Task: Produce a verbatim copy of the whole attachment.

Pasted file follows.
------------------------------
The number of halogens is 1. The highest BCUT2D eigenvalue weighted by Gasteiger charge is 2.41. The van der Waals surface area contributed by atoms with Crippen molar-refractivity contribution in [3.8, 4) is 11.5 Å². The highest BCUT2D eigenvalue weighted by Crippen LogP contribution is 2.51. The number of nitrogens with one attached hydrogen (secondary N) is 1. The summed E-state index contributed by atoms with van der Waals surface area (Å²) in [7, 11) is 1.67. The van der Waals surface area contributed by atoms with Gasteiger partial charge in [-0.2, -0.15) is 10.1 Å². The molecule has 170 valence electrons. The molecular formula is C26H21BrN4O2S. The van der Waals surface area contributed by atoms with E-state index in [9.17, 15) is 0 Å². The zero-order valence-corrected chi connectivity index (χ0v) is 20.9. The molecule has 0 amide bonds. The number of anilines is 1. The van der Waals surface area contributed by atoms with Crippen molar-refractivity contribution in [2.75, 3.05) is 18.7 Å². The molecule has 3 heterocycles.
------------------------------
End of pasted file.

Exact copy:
The number of halogens is 1. The highest BCUT2D eigenvalue weighted by Gasteiger charge is 2.41. The van der Waals surface area contributed by atoms with Crippen molar-refractivity contribution in [3.8, 4) is 11.5 Å². The highest BCUT2D eigenvalue weighted by Crippen LogP contribution is 2.51. The number of nitrogens with one attached hydrogen (secondary N) is 1. The summed E-state index contributed by atoms with van der Waals surface area (Å²) in [7, 11) is 1.67. The van der Waals surface area contributed by atoms with Gasteiger partial charge in [-0.2, -0.15) is 10.1 Å². The molecule has 170 valence electrons. The molecular formula is C26H21BrN4O2S. The van der Waals surface area contributed by atoms with E-state index in [9.17, 15) is 0 Å². The zero-order valence-corrected chi connectivity index (χ0v) is 20.9. The molecule has 0 amide bonds. The number of anilines is 1. The van der Waals surface area contributed by atoms with Crippen molar-refractivity contribution in [2.75, 3.05) is 18.7 Å². The molecule has 3 heterocycles.